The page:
Queen’s professor turns 40 years of playing with mud into prestigious Vega Medal | CBC News

Queen’s professor turns 40 years of playing with mud into prestigious Vega Medal | CBC News

Playing around in the mud is something many people did when they were kids, but John Smol has made a career out of it.

The biology professor at Queen’s University is an expert in paleolimnology. The second part of that title refers to the study of lakes and rivers, while the first points to his specialty — reconstructing their history based on sediment.

“Every lake has a history book at the bottom,” he said, adding it provides a record of what lived in the lake and how the ecosystem around it has changed over time.

His work has taken him to some of the most remote places in the world, from the High Arctic to Antarctic.

“Basically, we play with mud, but we play with it very precisely,” Smol said with a laugh.

That playtime has been rewarding both scientifically and, if his office is any measure, in terms of prestige.

Certificates and honorary degrees crowd the walls. Medals and trophies weigh down the shelves.

There’s even a sword hanging in the corner.

A ‘prolific’ scientist

Now Smol is going to have to make room for one more honour — he’s been announced as the winner of the Vega Medal 2023.

It’s a prestigious prize that’s awarded by the Swedish Society for Anthropology and Geography (SSAG) about every three years.

Smol said he feels like a bit of a fraud based on the company he’s about to join.

“It’s heroes I’ve had since I was a teenager, like Roald Amundsen from the Northwest Passage, Ernest Shackleton, the anthropologist Louis Leakey, I mean, the list is just unbelievable.”

Smol is shown working with a core of sediment pulled from the bottom of a pond on Ellesmere Island. (Marianne Douglas)

The recognition is humbling Smol said, adding a lot of the work has been done by dedicated students and colleagues.

A citation on the SSAG website describes him as one of the “foremost experts” when it comes to studying long-term environmental changes in lakes and rivers.

It notes Smol’s record includes more than 670 journal publications and chapters, as well as 20 books, stating he’s “unquestionably one of the most prolific scientists in paleolimnology.”

Cult of Smol

A small placard outside Smol’s office offers the lab’s formal name: Paleoecological Environmental Assessment & Research Lab (PEARL).

But three words typed out below in bold, black letters highlight how many really refer to it: Cult of Smol.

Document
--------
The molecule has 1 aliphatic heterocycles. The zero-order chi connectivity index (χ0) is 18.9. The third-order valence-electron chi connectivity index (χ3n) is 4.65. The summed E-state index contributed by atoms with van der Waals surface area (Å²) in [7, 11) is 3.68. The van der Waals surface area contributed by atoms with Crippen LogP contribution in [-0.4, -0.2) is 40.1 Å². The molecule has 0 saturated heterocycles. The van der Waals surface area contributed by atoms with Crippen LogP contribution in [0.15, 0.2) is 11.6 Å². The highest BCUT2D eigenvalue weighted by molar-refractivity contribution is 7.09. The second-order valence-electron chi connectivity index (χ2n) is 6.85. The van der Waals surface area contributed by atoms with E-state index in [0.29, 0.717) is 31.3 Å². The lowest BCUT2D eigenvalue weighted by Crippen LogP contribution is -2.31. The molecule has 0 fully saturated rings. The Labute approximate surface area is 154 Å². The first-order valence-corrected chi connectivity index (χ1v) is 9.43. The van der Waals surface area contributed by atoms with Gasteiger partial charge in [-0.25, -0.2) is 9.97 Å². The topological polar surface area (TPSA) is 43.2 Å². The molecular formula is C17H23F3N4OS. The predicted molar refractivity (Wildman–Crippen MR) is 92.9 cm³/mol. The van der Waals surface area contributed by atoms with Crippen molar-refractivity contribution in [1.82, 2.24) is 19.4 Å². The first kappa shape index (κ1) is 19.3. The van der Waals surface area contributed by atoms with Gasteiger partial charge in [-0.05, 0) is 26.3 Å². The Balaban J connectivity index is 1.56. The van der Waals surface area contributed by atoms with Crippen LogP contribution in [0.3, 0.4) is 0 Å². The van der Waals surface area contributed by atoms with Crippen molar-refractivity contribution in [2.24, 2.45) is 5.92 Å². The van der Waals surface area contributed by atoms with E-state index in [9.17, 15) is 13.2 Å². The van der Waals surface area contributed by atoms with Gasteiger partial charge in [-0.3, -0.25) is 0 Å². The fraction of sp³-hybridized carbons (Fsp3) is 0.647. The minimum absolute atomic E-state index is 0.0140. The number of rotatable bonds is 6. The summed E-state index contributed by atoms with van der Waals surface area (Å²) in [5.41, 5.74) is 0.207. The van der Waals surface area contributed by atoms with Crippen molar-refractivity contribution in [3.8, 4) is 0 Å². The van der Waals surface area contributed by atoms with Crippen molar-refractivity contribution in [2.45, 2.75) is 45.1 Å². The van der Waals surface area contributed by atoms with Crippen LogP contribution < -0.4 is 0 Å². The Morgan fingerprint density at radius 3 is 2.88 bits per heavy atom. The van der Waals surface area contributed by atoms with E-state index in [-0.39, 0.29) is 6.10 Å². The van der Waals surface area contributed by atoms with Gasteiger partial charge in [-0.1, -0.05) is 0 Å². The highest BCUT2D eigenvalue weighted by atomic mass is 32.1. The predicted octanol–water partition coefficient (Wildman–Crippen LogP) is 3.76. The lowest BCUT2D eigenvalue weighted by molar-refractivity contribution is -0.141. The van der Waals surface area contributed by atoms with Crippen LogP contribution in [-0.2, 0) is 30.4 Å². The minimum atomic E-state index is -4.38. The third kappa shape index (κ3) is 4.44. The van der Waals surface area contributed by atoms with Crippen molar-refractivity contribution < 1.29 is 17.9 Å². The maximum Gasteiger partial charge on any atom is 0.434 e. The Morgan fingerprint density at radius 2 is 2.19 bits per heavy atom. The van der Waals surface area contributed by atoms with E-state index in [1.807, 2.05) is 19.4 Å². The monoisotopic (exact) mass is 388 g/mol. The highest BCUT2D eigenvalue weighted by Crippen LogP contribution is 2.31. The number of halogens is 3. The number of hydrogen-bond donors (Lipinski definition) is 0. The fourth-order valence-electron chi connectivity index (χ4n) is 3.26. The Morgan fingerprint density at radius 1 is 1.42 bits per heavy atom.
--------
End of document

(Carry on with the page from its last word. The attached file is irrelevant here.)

His office may be packed with 40 years’ worth of prizes, but Smol points out one piece as particularly special.

It’s a framed drawing detailing a family tree of sorts, listing all of his students and graduate students as of 2016. It would need a few more branches now, he joked.

A black and white image of a tree, which appears to be hand-drawn. On each leaf and branch is the name of a student who has passed through the lab.
This image of the ‘the Smol Tree’ was presented to the professor by his students in 2016. It shows the links and legacy connecting those who have worked in the PEARL lab. (Dan Taekema/CBC)

That kind of growth and connection is one of the things that has kept first-year PhD student Emma Graves at Queen’s.

“I really liked the community that we have and the family so to speak,” she explained. “That’s why I’ve stuck around.”

She described Smol as a friendly and kind supervisor who always finds time to check in with students.

Sarah Waldron, a master’s student, said many of her mentors were former “PEARL-ites,” the informal term they use to refer to the people who make up their lab.

A woman with reddish-brown hair smiles next to another woman with dark brown hair and gold hoop earrings. Behind them is a wall with shelves packed with books, folders and boxes.
Masters student Sarah Waldron, left, and first-year PhD student Emma Graves say Smol is a friendly and attentive supervisor. (Dan Taekema/CBC)

She and Graves teased Smol about the trophies cluttering up his office.

“The walls are getting very full. It’ll probably start bleeding over into our office area, I think,” Waldron said with a smile.

“But it’s inspirational.”

A new suit, fit for a king

Smol said he was actually on his way to accept yet another award in Argentina when he received an the email announcing he’d won the Vega, adding that even after so many prizes he still thought someone might be playing a joke on him.

“I was very, very surprised,” he said.

A paper placard is shown on a white brick wall. In the background is a cork board covered in photos of past students and studies.
A sign outside the offices for the Paleoecological Environmental Assessment & Research Lab includes an alternate description: ‘Cult of Smol.’ (Dan Taekema/CBC)

He’s set to travel to Sweden this week, where the medal will be presented by King Carl XVI Gustaf of Sweden on April 21. Smol said his wife insisted he buy a new suit for the occasion.

Even after so many years in the field, and so many accolades, Smol said he plans to keep working and passing lessons along to the next generation of scholars.

“I know what we’re doing is important. That’s a big motivator,” he said.

“Sadly, new problems are always arising, so I don’t expect my students will run out of work in the future.”

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